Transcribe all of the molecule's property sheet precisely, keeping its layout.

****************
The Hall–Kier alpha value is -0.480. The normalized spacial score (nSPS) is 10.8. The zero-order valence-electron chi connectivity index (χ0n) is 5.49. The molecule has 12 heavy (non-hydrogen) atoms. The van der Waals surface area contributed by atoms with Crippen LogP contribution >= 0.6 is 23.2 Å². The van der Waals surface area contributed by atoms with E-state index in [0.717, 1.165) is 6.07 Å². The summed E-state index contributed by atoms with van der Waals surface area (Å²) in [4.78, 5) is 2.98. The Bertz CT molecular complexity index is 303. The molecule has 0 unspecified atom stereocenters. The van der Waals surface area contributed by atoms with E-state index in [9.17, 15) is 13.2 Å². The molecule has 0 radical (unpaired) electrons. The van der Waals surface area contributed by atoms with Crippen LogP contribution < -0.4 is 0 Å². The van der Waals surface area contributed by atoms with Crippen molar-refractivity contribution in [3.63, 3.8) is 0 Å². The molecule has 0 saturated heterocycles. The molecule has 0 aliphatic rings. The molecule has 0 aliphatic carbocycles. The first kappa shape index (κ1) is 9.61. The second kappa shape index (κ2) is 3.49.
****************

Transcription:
The Hall–Kier alpha value is -0.480. The normalized spacial score (nSPS) is 10.8. The zero-order valence-electron chi connectivity index (χ0n) is 5.49. The molecule has 12 heavy (non-hydrogen) atoms. The van der Waals surface area contributed by atoms with Crippen LogP contribution >= 0.6 is 23.2 Å². The van der Waals surface area contributed by atoms with E-state index in [0.717, 1.165) is 6.07 Å². The summed E-state index contributed by atoms with van der Waals surface area (Å²) in [4.78, 5) is 2.98. The Bertz CT molecular complexity index is 303. The molecule has 0 unspecified atom stereocenters. The van der Waals surface area contributed by atoms with E-state index in [9.17, 15) is 13.2 Å². The molecule has 0 radical (unpaired) electrons. The van der Waals surface area contributed by atoms with Crippen LogP contribution < -0.4 is 0 Å². The van der Waals surface area contributed by atoms with Crippen molar-refractivity contribution in [3.63, 3.8) is 0 Å². The molecule has 0 saturated heterocycles. The molecule has 0 aliphatic rings. The molecule has 0 aliphatic carbocycles. The first kappa shape index (κ1) is 9.61. The second kappa shape index (κ2) is 3.49.